There’s no doubt that digital design has grown in leaps and bounds over the last five years, and service design even more so. The merging of user experience, customer experience, interaction design, and creative technology has contributed to the greater good, and helped form robust rules, patterns, and a user interface language that people have come to recognize. Yet I can’t help feeling that something has died along the way.
Fire up your Mac, tablet, or mobile device and you’re faced not only with similar apps promising to offer the same service, but also the same interaction paradigms and UI kits downloaded from the Internet. Why is this? Is it because of laziness, pressure from the client to deliver, or an “if it ain’t broke don’t fix it” mentality? It’s probably all or some of these factors at different points, but perhaps the main reason we’re seeing the same thing everywhere is that we don’t always give users the credit they deserve, especially when it comes to finding their way around a UI.
Don’t get me wrong, I’m all for making it easier for the user—not quite Steve Krug’s “Don’t make me think,” but no site or digital service should be so ambiguous that nobody knows how to use it. Instead, it should make the user think just enough to keep them engaged. Delight can come not just from the content, but also how it is displayed and navigated.
A good example of how we should all be thinking is Clear, a to-do list app with no content apart from what the user decides to type in. No pictures. No video. Just lists, based solely on the use of gestures and haptic feedback; swipe right to add an item or left to clear, pull down to add an item, pinch apart two items to insert an item in between, pinch together to close the current list and view all lists. The app doesn’t even entertain buttons or navigation in the UI sense, yet it’s still easy to use and has personality. It uses very little and delivers a lot. As humans we love getting something right, especially if we’ve found it ourselves.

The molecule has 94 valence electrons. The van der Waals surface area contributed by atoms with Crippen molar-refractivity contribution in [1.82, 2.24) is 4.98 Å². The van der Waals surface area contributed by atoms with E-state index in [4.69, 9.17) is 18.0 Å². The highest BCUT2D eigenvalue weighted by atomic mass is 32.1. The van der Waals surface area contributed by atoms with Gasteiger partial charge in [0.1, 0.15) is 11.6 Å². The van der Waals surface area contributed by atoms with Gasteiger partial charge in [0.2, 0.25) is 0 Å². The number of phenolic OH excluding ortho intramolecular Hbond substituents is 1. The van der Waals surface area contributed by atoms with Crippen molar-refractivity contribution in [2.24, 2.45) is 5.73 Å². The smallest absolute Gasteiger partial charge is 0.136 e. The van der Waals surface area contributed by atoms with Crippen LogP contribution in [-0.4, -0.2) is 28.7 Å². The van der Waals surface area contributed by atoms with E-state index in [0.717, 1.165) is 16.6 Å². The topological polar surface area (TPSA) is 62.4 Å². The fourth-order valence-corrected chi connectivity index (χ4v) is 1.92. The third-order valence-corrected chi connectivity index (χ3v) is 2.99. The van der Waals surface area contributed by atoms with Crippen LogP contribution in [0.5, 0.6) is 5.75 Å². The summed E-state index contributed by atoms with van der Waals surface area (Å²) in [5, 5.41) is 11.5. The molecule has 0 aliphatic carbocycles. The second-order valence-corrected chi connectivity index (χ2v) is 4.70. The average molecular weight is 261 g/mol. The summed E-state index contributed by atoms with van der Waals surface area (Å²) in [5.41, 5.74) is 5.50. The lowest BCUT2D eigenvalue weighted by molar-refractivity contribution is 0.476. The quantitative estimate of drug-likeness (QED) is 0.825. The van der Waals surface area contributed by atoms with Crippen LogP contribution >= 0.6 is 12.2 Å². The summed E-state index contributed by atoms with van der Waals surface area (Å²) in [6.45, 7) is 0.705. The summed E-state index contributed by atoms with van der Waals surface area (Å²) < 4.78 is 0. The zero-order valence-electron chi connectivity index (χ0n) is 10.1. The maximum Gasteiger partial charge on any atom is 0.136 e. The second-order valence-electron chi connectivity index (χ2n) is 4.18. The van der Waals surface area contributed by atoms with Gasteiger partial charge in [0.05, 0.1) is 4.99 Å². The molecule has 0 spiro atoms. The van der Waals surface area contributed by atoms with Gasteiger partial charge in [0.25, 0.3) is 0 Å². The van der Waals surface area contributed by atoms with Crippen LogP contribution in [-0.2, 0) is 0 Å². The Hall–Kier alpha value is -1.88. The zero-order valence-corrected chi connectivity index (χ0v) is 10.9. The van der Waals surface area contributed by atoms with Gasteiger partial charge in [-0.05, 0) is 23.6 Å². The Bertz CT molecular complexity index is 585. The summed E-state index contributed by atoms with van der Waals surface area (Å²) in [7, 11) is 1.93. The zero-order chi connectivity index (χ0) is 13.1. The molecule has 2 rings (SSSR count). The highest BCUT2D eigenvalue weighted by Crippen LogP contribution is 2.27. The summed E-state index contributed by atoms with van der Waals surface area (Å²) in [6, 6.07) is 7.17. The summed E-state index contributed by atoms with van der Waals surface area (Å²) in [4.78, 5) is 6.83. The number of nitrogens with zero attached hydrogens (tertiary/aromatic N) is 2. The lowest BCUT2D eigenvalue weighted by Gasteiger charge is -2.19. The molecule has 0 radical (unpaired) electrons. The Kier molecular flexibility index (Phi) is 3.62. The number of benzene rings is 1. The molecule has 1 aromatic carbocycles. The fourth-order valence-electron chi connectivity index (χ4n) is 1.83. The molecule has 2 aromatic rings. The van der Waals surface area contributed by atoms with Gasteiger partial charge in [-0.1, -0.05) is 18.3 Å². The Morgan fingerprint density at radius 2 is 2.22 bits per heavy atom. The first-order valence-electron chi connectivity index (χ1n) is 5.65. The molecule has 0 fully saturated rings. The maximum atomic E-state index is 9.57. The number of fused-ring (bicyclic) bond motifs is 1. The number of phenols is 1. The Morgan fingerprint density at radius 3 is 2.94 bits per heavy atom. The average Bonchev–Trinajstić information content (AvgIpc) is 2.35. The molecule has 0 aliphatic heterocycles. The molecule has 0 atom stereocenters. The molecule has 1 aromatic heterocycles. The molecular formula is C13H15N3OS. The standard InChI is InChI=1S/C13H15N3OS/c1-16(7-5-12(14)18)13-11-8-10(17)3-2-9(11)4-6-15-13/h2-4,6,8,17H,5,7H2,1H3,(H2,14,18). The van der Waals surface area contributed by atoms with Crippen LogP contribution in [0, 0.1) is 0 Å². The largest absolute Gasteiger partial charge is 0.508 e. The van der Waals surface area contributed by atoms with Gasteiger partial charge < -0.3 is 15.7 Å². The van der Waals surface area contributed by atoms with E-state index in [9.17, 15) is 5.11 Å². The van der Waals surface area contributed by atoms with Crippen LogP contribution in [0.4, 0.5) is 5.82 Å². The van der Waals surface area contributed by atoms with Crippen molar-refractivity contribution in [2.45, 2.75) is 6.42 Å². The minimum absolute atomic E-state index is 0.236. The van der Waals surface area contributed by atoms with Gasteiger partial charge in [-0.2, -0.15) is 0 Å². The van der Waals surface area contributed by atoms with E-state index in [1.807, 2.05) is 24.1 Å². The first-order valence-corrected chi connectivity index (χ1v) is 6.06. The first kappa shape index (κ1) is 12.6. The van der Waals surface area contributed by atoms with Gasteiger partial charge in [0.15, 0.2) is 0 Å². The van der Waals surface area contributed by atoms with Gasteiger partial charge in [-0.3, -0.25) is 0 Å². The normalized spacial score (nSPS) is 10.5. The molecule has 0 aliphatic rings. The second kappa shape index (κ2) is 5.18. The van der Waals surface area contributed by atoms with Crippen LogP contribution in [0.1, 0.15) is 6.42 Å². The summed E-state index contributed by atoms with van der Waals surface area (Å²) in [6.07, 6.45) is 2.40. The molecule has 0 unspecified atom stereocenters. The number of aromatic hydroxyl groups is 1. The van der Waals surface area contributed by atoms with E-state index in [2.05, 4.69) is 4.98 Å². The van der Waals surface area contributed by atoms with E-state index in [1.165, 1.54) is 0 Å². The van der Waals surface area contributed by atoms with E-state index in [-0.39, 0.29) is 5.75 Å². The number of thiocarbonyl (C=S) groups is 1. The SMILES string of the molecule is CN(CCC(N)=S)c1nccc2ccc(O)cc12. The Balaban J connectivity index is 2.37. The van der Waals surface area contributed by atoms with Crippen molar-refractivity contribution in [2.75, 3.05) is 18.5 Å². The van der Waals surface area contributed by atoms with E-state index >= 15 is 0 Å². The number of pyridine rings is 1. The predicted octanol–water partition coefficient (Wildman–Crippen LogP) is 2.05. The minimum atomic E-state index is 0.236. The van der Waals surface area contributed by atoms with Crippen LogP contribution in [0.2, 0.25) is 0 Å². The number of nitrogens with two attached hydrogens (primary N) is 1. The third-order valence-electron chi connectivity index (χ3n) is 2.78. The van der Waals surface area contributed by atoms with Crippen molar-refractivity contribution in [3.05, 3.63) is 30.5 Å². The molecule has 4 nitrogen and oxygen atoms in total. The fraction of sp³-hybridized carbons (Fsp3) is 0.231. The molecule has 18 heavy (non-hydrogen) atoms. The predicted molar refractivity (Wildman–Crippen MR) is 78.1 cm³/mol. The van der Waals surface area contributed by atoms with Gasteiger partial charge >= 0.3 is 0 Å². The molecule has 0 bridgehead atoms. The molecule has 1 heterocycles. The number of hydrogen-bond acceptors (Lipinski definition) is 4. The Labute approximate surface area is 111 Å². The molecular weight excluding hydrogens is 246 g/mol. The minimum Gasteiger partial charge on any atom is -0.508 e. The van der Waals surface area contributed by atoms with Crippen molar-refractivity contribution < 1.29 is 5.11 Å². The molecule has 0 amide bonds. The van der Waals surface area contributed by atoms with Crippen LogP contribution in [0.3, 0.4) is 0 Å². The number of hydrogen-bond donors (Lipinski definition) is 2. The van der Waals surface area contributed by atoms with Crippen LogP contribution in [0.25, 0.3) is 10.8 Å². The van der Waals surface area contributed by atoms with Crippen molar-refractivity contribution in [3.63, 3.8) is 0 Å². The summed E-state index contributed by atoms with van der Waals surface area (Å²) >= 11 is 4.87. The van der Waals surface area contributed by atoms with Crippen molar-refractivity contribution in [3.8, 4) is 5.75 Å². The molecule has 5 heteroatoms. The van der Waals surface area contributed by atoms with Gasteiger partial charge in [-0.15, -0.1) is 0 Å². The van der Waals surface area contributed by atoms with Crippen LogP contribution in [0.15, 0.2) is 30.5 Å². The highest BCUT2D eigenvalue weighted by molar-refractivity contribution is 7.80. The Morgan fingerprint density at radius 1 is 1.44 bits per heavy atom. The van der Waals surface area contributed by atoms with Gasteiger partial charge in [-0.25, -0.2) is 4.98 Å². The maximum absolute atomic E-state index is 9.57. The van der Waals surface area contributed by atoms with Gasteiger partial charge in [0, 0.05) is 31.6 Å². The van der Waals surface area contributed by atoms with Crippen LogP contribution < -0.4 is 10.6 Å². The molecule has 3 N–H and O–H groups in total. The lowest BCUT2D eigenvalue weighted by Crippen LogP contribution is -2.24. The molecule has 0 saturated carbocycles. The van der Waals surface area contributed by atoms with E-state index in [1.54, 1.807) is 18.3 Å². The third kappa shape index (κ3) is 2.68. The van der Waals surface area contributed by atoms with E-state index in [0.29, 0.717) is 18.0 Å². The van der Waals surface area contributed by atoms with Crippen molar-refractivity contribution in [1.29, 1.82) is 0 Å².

Apps like Clear show us that the marriage of UI design and interaction design will set the world alight. We don’t need to choose one over the other. It’s time to start pushing the limits of learned interaction patterns, paradigms, and visual language and trust the user to embrace new UI experiences. If it doesn’t fit, change it. If it doesn’t exist, invent it. And don’t copy for the sake of copying. Just make sure you remember your craft, and keep it simple enough that users can learn.
According to Constance Hale, “Shakespeare coined new words when he needed—or merely wanted—them.” He didn’t settle for words that didn’t do the job. Instead, he created new ones, ones that tested the understanding of his listeners, ones that would need to be accepted and learned, “swagger” and “rant” being two of my favorites.
As designers we should see ourselves as Shakespeare, challenging and pushing the digital language, and encouraging interaction designers and visual designers to become “star crossed lovers.” Don’t be frightened of making people learn just a little, it’s what keeps our curiosity alive.
Image of asteroid collision courtesy Shutterstock.